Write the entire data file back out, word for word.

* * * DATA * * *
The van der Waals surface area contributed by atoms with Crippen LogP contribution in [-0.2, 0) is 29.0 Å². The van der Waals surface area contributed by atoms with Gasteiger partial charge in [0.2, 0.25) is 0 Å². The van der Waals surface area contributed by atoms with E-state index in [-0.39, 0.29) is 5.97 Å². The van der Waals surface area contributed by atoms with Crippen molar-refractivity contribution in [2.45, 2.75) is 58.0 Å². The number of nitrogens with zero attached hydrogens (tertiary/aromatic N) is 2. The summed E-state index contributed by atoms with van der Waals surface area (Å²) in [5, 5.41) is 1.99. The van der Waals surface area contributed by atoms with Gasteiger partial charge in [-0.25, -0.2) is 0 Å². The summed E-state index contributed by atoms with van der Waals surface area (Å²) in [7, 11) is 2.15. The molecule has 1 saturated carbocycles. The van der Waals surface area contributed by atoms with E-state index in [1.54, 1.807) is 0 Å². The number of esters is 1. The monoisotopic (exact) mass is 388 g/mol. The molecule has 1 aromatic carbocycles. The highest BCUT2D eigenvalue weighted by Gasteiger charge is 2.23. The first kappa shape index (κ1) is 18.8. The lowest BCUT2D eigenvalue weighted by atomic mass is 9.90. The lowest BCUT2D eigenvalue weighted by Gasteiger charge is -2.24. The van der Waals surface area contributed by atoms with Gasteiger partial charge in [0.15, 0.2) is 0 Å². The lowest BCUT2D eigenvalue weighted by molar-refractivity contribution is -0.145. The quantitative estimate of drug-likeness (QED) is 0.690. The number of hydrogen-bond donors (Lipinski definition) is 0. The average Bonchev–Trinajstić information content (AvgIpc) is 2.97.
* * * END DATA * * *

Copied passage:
The van der Waals surface area contributed by atoms with Crippen LogP contribution in [-0.2, 0) is 29.0 Å². The van der Waals surface area contributed by atoms with Gasteiger partial charge in [0.2, 0.25) is 0 Å². The van der Waals surface area contributed by atoms with E-state index in [-0.39, 0.29) is 5.97 Å². The van der Waals surface area contributed by atoms with Crippen molar-refractivity contribution in [2.45, 2.75) is 58.0 Å². The number of nitrogens with zero attached hydrogens (tertiary/aromatic N) is 2. The summed E-state index contributed by atoms with van der Waals surface area (Å²) in [5, 5.41) is 1.99. The van der Waals surface area contributed by atoms with Gasteiger partial charge in [-0.25, -0.2) is 0 Å². The summed E-state index contributed by atoms with van der Waals surface area (Å²) in [7, 11) is 2.15. The molecule has 1 saturated carbocycles. The van der Waals surface area contributed by atoms with E-state index in [1.54, 1.807) is 0 Å². The number of esters is 1. The monoisotopic (exact) mass is 388 g/mol. The molecule has 1 aromatic carbocycles. The highest BCUT2D eigenvalue weighted by Gasteiger charge is 2.23. The first kappa shape index (κ1) is 18.8. The lowest BCUT2D eigenvalue weighted by atomic mass is 9.90. The lowest BCUT2D eigenvalue weighted by Gasteiger charge is -2.24. The van der Waals surface area contributed by atoms with Gasteiger partial charge in [0.15, 0.2) is 0 Å². The lowest BCUT2D eigenvalue weighted by molar-refractivity contribution is -0.145. The quantitative estimate of drug-likeness (QED) is 0.690. The number of hydrogen-bond donors (Lipinski definition) is 0. The average Bonchev–Trinajstić information content (AvgIpc) is 2.97.